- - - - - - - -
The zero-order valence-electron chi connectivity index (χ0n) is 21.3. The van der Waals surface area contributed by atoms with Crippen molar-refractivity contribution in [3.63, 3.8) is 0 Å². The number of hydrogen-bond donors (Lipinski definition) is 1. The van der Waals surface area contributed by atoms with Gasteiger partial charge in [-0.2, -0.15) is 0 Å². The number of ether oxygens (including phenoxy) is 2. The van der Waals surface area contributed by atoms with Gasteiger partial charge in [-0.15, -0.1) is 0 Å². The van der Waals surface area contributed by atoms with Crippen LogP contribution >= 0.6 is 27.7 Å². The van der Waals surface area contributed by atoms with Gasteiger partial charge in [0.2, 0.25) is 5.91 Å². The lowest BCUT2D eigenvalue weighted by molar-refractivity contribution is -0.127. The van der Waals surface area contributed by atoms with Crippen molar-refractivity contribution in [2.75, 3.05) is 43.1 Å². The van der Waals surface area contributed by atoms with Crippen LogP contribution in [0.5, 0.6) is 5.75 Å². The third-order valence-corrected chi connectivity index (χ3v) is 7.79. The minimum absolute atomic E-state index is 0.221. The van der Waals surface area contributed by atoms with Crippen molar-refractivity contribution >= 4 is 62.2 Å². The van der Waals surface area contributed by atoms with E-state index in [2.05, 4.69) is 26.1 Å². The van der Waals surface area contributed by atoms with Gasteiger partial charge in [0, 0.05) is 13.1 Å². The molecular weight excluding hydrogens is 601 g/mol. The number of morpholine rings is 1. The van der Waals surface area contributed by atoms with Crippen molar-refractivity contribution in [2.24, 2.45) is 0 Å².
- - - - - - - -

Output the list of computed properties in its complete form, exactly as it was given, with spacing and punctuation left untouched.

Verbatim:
The zero-order valence-electron chi connectivity index (χ0n) is 21.3. The van der Waals surface area contributed by atoms with Crippen molar-refractivity contribution in [3.63, 3.8) is 0 Å². The number of hydrogen-bond donors (Lipinski definition) is 1. The van der Waals surface area contributed by atoms with Gasteiger partial charge in [-0.2, -0.15) is 0 Å². The number of ether oxygens (including phenoxy) is 2. The van der Waals surface area contributed by atoms with Gasteiger partial charge in [-0.15, -0.1) is 0 Å². The van der Waals surface area contributed by atoms with Crippen LogP contribution >= 0.6 is 27.7 Å². The van der Waals surface area contributed by atoms with Gasteiger partial charge in [0.2, 0.25) is 5.91 Å². The lowest BCUT2D eigenvalue weighted by molar-refractivity contribution is -0.127. The van der Waals surface area contributed by atoms with Crippen molar-refractivity contribution in [2.75, 3.05) is 43.1 Å². The van der Waals surface area contributed by atoms with Crippen LogP contribution in [0.5, 0.6) is 5.75 Å². The third-order valence-corrected chi connectivity index (χ3v) is 7.79. The minimum absolute atomic E-state index is 0.221. The van der Waals surface area contributed by atoms with Crippen molar-refractivity contribution >= 4 is 62.2 Å². The van der Waals surface area contributed by atoms with E-state index in [2.05, 4.69) is 26.1 Å². The van der Waals surface area contributed by atoms with Gasteiger partial charge in [0, 0.05) is 13.1 Å². The molecular weight excluding hydrogens is 601 g/mol. The number of morpholine rings is 1. The van der Waals surface area contributed by atoms with Crippen molar-refractivity contribution in [2.24, 2.45) is 0 Å².